The International Fund for Agricultural Development, IFAD, has provided a first grant of $900,000 to support the worst affected small-scale producers and rural households in the North go through the COVID-19 crisis.
According to the organisation, the grant which is provided through its Rural Poor Stimulus Facility, RPSF, is also for the household and small-holder farmers to rebuild and recover in the post-crisis period.
IFAD said this in a statement made available to the News Agency of Nigeria on Friday in Abuja by Vera Onyeaka-Onyilo, Knowledge Management and Communication Advisor, IFAD Nigeria Programmes.
The statement further noted that the grant agreement was signed by Zainab Ahmed, Minister of Finance, Budget and National Planning and Nadine Gbossa, IFAD’s Regional Director for West and Central Africa.
According to the statement the money will help vulnerable small-scale farmers in seven Northern states of Borno, Jigawa, Katsina, Kebbi, Sokoto, Yobe, and Zamfara
“The Federal Government of Nigeria and the International Fund for Agricultural Development of the United Nations (IFAD) are working together to lessen the impact of the COVID-19 pandemic on small-scale farmers’ activities and domestic food supply in Northeastern states.
“Under the leadership of the Ministry of Agriculture and Rural Development, more than 8,000 vulnerable smallholders in Northern Nigeria will receive an agricultural stimulus and resilience package composed of climate resilient seeds.
“These seeds are high yielding and high nutritional value varieties that will help farmers achieve good production and secure their incomes.
The statement quoted Mohammed Nanono, Minister of Agriculture and Rural Development as saying that IFAD’s support complemented the United Nations Nigeria COVID-19 Basket by earmarking resources to mitigate the impact of the pandemic on smallholders’ farming activities and domestic food supply.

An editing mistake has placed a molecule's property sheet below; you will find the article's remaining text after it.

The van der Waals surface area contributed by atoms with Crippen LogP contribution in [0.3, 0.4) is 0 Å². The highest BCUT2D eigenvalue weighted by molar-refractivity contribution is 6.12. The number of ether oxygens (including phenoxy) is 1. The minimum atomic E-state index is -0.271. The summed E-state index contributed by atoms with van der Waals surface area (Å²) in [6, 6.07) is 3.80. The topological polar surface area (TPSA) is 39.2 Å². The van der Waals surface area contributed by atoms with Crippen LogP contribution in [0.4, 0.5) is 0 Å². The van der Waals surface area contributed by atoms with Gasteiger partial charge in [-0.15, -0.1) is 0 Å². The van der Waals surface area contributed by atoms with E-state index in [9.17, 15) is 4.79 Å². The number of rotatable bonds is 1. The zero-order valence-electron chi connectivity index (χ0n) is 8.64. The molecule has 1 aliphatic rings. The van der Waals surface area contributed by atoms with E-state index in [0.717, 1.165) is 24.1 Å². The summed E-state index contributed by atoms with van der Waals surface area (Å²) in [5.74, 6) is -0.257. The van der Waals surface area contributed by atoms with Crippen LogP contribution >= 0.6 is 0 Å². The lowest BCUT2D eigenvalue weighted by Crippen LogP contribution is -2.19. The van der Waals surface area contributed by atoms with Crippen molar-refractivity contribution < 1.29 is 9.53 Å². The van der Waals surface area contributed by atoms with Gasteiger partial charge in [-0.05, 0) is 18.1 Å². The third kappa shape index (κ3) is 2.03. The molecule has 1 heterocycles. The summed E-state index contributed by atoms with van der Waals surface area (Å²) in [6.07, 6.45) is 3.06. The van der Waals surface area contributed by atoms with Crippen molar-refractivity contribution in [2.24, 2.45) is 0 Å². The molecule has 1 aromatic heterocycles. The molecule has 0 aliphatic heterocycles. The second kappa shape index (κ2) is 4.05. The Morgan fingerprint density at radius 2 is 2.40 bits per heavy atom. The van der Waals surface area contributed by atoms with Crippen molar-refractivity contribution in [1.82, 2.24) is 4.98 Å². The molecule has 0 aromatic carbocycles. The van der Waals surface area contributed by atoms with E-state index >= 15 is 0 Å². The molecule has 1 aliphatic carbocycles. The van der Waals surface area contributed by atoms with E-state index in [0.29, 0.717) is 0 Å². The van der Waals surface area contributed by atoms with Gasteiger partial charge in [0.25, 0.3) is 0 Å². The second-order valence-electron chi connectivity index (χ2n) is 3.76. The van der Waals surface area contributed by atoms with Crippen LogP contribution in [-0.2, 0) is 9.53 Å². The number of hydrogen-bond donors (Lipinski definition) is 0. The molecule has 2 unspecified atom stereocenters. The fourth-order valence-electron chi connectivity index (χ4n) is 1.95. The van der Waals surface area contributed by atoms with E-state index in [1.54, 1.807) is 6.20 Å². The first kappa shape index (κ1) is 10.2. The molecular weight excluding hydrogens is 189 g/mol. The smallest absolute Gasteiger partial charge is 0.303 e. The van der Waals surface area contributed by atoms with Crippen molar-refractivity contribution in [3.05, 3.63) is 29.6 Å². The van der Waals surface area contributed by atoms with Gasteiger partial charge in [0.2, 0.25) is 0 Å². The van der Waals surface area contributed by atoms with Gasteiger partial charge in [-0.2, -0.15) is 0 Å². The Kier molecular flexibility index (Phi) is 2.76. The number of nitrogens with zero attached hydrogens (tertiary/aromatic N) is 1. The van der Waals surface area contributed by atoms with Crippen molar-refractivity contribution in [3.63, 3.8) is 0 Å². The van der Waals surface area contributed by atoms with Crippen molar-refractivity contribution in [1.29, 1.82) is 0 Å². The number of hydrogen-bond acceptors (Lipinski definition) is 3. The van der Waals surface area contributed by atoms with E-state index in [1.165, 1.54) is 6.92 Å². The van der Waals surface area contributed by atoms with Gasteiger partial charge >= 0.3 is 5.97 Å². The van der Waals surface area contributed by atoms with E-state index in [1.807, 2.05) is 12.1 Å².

”We both recognise and appreciate IFAD’s support to our quest to mitigate the impact of the COVID-19 pandemic on the country’s economy, particularly on the agricultural sector.
“This support strengthens my ministry’s COVID-19 Agricultural Mitigation and Sustainability Plan, which aims to address the impact of the pandemic on Nigerian agriculture and food security.
“The government will procure 80 metric tons of seed – maize, rice and vegetables – and 722 metric tons of fertilizer that will support the most affected small-scale farmers.
“About 50 per cent are women, 25 per cent men and 25 percent young farmers who are already participating in the ongoing IFAD-funded Climate Adaptation and Agribusiness Support Programme.
Nadine Gbossa noted that there would also be training for communities on improved food production practices, including effective application of fertilizer and agro-chemicals, farm management and climate-smart agriculture.
These activities according to the director are intended to safeguard smallholders’ pre-COVID gains in food security, better market access and increased income.
“Activities would also sensitise small-scale producers to COVID-19 security measures they should follow to stay safe during their farming activities.
“This funding from IFAD’s Rural Poor Stimulus Facility will ensure that farmers have timely access to inputs, information and markets.
“By supporting smallholders to mitigate this crisis through a market-led approach, basic farming activities will be sustained, facilitating post-COVID-19 crisis recovery and resilience.
“IFAD is committed to leave no one behind and will ensure that women and the youth in Nigeria have an equal opportunity to benefit from this funding,” Gbossa said.